– jamesqf
    May 30, 2021 at 3:41
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    $\begingroup$ @DWKraus: No. Really dumb to have one big computer, since it's a single point of failure. Rather, you have a distributed network that, like the internet, is designed to be failure resistant. $\endgroup$
    – jamesqf
    May 30, 2021 at 3:43

1 Answer 1

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It depends on the symbolic aspirations of the founders of your city

A 'Planned Capital City' allows the Urban Designer (or other entity placed in charge of design) or leaders to implement principles that are considered important to either the nation or the time. This is distinct to other city planning, as Capital Cities have both government and symbolic significance.

So, for instance Canberra was designed 'from the ground up' as a capital city for Australia: enter image description here Canberra was envisaged as a capital that 'joins' all the state capitals together. Symbolically, these are represented by streets that meet 'in the middle' to where parliament sits (called 'Capitol' on the map above) with satellite functions elsewhere.

However it doesn't stop there - if you look at the 'capitol' you will notice that it is actually a small hill. This symbolically means that the most important aspect of Australia that joins everyone together is the land. The Flag or Australia is actually not planted in the hill, but suspended over it, symbolising this further: enter image description here

Even parliament sits underneath this hill, with public galleries overlooking parliamentarians, symbolising again that member of parliament serves the nation, not the other way around.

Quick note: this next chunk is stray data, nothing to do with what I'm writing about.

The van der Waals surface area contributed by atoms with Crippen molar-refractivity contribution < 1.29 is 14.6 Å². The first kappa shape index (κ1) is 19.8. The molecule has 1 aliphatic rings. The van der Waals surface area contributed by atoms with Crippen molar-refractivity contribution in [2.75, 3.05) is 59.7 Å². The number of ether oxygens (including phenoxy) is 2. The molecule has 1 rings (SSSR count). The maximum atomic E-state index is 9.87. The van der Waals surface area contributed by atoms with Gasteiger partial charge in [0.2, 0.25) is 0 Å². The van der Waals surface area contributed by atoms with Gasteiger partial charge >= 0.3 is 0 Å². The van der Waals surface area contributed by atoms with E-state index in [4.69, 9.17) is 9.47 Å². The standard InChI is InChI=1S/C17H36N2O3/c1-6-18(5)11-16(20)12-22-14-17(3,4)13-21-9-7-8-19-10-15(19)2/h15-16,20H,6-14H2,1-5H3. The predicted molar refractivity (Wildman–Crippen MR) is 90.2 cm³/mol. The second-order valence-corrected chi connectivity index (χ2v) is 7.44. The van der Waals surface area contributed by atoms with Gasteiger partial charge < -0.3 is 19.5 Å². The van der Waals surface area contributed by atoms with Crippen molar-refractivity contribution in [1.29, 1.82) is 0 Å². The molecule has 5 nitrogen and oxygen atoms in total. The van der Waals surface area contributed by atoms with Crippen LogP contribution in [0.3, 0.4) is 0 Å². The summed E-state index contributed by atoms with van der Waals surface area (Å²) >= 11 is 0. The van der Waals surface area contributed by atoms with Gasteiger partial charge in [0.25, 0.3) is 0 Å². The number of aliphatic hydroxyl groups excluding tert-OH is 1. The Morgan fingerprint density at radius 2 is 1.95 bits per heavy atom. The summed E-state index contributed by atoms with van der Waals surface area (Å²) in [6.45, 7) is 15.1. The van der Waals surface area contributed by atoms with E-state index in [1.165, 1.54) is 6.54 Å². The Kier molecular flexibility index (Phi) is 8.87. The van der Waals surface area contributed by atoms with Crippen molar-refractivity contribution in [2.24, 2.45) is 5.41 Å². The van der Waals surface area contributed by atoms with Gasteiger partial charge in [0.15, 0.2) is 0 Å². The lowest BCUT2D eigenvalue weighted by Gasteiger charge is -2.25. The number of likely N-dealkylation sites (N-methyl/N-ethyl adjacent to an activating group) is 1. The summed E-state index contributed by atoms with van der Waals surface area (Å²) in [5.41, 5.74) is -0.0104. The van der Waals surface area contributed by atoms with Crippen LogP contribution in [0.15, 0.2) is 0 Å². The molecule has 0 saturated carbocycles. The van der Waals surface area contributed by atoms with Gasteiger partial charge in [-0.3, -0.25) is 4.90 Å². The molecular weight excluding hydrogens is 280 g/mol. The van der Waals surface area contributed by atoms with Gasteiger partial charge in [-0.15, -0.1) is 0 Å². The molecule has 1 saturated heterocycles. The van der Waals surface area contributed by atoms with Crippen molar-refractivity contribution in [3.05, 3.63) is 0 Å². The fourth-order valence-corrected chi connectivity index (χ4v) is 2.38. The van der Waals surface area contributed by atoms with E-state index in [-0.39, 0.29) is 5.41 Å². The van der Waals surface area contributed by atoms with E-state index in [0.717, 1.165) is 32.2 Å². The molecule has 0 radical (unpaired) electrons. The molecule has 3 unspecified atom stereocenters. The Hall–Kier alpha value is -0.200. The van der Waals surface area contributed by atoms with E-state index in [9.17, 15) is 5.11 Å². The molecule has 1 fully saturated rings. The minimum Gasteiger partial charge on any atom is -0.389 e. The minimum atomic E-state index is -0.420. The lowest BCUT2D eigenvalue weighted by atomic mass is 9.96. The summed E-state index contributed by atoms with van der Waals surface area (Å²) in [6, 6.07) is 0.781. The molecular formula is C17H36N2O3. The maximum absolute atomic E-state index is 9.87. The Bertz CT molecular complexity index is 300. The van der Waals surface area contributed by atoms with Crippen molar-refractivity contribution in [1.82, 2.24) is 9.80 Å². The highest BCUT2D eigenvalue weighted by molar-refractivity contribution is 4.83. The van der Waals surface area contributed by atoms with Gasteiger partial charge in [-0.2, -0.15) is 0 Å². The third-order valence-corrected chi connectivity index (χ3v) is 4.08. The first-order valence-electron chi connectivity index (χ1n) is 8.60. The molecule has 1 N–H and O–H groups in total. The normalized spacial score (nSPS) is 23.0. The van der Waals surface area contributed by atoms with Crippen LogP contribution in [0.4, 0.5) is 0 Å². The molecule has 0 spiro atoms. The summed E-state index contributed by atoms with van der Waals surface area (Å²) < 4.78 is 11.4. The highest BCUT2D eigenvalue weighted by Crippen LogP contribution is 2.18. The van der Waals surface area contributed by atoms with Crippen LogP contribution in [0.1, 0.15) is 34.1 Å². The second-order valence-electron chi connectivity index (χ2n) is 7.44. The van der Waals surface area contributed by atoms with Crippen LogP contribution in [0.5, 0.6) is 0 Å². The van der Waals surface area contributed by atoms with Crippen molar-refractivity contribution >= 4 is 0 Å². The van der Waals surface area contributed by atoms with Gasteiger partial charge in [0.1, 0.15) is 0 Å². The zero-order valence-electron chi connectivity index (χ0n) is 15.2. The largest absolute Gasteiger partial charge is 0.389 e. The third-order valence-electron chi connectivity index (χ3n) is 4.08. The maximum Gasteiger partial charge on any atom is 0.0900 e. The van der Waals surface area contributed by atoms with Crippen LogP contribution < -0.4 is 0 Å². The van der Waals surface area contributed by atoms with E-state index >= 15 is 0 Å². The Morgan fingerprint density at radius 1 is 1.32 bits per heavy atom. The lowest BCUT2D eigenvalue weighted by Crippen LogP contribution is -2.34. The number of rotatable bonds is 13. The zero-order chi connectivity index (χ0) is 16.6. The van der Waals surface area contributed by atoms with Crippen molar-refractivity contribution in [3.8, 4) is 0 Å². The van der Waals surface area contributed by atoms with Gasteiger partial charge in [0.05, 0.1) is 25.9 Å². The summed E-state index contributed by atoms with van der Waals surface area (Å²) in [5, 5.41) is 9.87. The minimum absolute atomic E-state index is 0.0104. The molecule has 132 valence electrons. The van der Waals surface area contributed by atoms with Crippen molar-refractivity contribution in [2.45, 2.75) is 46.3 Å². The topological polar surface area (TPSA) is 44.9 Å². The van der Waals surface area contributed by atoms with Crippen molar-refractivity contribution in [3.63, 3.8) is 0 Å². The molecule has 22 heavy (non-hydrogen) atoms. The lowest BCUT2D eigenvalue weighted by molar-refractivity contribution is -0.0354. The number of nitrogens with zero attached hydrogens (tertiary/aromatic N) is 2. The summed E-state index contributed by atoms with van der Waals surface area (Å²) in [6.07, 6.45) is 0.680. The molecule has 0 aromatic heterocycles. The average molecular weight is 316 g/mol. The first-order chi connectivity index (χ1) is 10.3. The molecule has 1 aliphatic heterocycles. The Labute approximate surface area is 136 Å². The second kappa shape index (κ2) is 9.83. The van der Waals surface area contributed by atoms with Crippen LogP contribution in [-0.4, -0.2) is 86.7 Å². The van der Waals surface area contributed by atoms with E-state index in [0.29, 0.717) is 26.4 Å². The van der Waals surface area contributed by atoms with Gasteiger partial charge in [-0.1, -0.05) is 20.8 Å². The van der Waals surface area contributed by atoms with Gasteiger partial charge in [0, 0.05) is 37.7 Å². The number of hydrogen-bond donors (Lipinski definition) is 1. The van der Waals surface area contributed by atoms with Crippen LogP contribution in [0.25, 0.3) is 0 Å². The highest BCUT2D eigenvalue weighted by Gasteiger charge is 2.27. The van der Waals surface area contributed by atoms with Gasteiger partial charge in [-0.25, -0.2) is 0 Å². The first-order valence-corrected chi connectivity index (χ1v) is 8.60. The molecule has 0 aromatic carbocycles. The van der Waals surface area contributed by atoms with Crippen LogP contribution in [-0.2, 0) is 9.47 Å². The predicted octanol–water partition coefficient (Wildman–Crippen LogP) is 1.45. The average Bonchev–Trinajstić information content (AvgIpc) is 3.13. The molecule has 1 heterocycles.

So your Capital City, if planned from the beginning, will reflect the aspirations of your nation. If it is democracy, expect equal regard to all your moons. If it is dominance, expect monumental architecture accompanied by grand boulevards and very strong axis.

It is important to the leaders of your nation that the Capital City planning represents the nation, as opposed to a standard city, so expect the design of your city to represent these principles.

In fact, this would easily override other factors such as trade and defence, which would likely be relegated to outskirts of your city (although, having these on the outskirts of your city gives practical benefits too, allowing for expansion and large industrial and trade facilities not associated with symbolic centres in the middle).

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  • $\begingroup$ As an Australian, I knew that was a map of Canberra before i even read the title. So to further flox's answer, it should also be recognisable and unique. I saw the triangle with the lakes and went "yup, that's Canberra". If it's just equal sized city blocks in rows, it's not going to be very memorable. $\endgroup$
    – Joshua
    May 31, 2021 at 2:20